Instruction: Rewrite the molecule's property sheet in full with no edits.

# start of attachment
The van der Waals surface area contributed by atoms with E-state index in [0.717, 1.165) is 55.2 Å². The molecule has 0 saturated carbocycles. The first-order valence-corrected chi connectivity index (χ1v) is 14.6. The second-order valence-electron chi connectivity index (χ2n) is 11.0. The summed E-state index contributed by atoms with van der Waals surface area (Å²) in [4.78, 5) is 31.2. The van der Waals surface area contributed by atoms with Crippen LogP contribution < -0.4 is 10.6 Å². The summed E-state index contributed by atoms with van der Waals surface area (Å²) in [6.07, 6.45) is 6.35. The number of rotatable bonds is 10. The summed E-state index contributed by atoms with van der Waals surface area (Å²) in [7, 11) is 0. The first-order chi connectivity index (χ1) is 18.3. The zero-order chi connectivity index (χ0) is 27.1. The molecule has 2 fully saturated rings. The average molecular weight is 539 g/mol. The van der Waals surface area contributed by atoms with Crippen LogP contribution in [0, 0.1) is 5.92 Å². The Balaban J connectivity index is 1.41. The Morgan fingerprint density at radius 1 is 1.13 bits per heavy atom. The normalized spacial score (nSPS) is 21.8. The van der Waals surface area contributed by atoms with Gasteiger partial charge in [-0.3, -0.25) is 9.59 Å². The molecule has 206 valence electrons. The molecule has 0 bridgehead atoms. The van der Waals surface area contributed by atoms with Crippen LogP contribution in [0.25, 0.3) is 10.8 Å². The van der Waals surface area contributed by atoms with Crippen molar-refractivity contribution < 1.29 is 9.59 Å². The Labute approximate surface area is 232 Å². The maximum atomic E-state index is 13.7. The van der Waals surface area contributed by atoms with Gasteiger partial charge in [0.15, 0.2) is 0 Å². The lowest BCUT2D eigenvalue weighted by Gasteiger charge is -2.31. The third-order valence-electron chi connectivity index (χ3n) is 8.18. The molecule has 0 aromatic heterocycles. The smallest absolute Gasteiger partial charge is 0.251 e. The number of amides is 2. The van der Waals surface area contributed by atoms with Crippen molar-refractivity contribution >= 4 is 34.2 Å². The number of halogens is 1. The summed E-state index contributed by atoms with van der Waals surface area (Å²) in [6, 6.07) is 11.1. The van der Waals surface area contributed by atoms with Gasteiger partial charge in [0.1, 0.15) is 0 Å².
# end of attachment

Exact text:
The van der Waals surface area contributed by atoms with E-state index in [0.717, 1.165) is 55.2 Å². The molecule has 0 saturated carbocycles. The first-order valence-corrected chi connectivity index (χ1v) is 14.6. The second-order valence-electron chi connectivity index (χ2n) is 11.0. The summed E-state index contributed by atoms with van der Waals surface area (Å²) in [4.78, 5) is 31.2. The van der Waals surface area contributed by atoms with Crippen LogP contribution < -0.4 is 10.6 Å². The summed E-state index contributed by atoms with van der Waals surface area (Å²) in [6.07, 6.45) is 6.35. The number of rotatable bonds is 10. The summed E-state index contributed by atoms with van der Waals surface area (Å²) in [7, 11) is 0. The first-order chi connectivity index (χ1) is 18.3. The zero-order chi connectivity index (χ0) is 27.1. The molecule has 2 fully saturated rings. The average molecular weight is 539 g/mol. The van der Waals surface area contributed by atoms with Crippen LogP contribution in [0, 0.1) is 5.92 Å². The Balaban J connectivity index is 1.41. The Morgan fingerprint density at radius 1 is 1.13 bits per heavy atom. The normalized spacial score (nSPS) is 21.8. The van der Waals surface area contributed by atoms with Gasteiger partial charge in [-0.3, -0.25) is 9.59 Å². The molecule has 206 valence electrons. The molecule has 0 bridgehead atoms. The van der Waals surface area contributed by atoms with Crippen LogP contribution in [0.25, 0.3) is 10.8 Å². The van der Waals surface area contributed by atoms with Crippen molar-refractivity contribution < 1.29 is 9.59 Å². The Labute approximate surface area is 232 Å². The maximum atomic E-state index is 13.7. The van der Waals surface area contributed by atoms with Gasteiger partial charge in [0.15, 0.2) is 0 Å². The lowest BCUT2D eigenvalue weighted by Gasteiger charge is -2.31. The third-order valence-electron chi connectivity index (χ3n) is 8.18. The molecule has 0 aromatic heterocycles. The smallest absolute Gasteiger partial charge is 0.251 e. The number of amides is 2. The van der Waals surface area contributed by atoms with Crippen molar-refractivity contribution >= 4 is 34.2 Å². The number of halogens is 1. The summed E-state index contributed by atoms with van der Waals surface area (Å²) in [6, 6.07) is 11.1. The van der Waals surface area contributed by atoms with Gasteiger partial charge in [0.1, 0.15) is 0 Å².